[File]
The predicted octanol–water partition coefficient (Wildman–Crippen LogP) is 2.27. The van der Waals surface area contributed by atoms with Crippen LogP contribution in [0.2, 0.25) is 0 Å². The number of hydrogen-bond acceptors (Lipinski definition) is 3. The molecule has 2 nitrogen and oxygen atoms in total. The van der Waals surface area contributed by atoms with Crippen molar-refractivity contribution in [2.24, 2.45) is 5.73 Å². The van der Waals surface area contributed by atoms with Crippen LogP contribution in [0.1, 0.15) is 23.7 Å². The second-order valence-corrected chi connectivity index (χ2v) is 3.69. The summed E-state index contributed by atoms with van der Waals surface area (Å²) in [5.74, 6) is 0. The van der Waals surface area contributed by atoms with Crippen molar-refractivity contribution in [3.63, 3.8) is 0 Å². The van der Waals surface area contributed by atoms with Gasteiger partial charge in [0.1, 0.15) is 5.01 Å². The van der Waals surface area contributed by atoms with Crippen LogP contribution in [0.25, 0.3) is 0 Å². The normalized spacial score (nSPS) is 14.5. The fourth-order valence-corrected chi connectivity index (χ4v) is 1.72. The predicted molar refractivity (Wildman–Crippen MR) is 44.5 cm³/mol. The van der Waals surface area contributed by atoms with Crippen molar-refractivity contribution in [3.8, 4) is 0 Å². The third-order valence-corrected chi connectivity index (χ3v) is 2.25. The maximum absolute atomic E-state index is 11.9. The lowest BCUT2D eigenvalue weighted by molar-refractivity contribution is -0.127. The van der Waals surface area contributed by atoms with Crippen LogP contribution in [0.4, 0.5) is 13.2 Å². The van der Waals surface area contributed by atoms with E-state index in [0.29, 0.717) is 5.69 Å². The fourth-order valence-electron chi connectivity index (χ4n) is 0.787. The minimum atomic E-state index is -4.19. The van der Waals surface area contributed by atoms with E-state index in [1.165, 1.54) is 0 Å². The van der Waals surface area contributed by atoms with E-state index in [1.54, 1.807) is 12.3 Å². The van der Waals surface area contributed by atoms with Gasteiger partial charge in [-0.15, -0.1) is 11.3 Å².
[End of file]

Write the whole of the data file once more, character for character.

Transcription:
The predicted octanol–water partition coefficient (Wildman–Crippen LogP) is 2.27. The van der Waals surface area contributed by atoms with Crippen LogP contribution in [0.2, 0.25) is 0 Å². The number of hydrogen-bond acceptors (Lipinski definition) is 3. The molecule has 2 nitrogen and oxygen atoms in total. The van der Waals surface area contributed by atoms with Crippen molar-refractivity contribution in [2.24, 2.45) is 5.73 Å². The van der Waals surface area contributed by atoms with Crippen LogP contribution in [0.1, 0.15) is 23.7 Å². The second-order valence-corrected chi connectivity index (χ2v) is 3.69. The summed E-state index contributed by atoms with van der Waals surface area (Å²) in [5.74, 6) is 0. The van der Waals surface area contributed by atoms with Crippen molar-refractivity contribution in [3.63, 3.8) is 0 Å². The van der Waals surface area contributed by atoms with Gasteiger partial charge in [0.1, 0.15) is 5.01 Å². The van der Waals surface area contributed by atoms with Crippen LogP contribution in [0.25, 0.3) is 0 Å². The normalized spacial score (nSPS) is 14.5. The fourth-order valence-corrected chi connectivity index (χ4v) is 1.72. The predicted molar refractivity (Wildman–Crippen MR) is 44.5 cm³/mol. The van der Waals surface area contributed by atoms with Crippen molar-refractivity contribution in [3.8, 4) is 0 Å². The third-order valence-corrected chi connectivity index (χ3v) is 2.25. The maximum absolute atomic E-state index is 11.9. The lowest BCUT2D eigenvalue weighted by molar-refractivity contribution is -0.127. The van der Waals surface area contributed by atoms with Crippen LogP contribution in [0.4, 0.5) is 13.2 Å². The van der Waals surface area contributed by atoms with E-state index in [0.29, 0.717) is 5.69 Å². The fourth-order valence-electron chi connectivity index (χ4n) is 0.787. The minimum atomic E-state index is -4.19. The van der Waals surface area contributed by atoms with E-state index in [1.165, 1.54) is 0 Å². The van der Waals surface area contributed by atoms with E-state index in [1.54, 1.807) is 12.3 Å². The van der Waals surface area contributed by atoms with Gasteiger partial charge in [-0.15, -0.1) is 11.3 Å².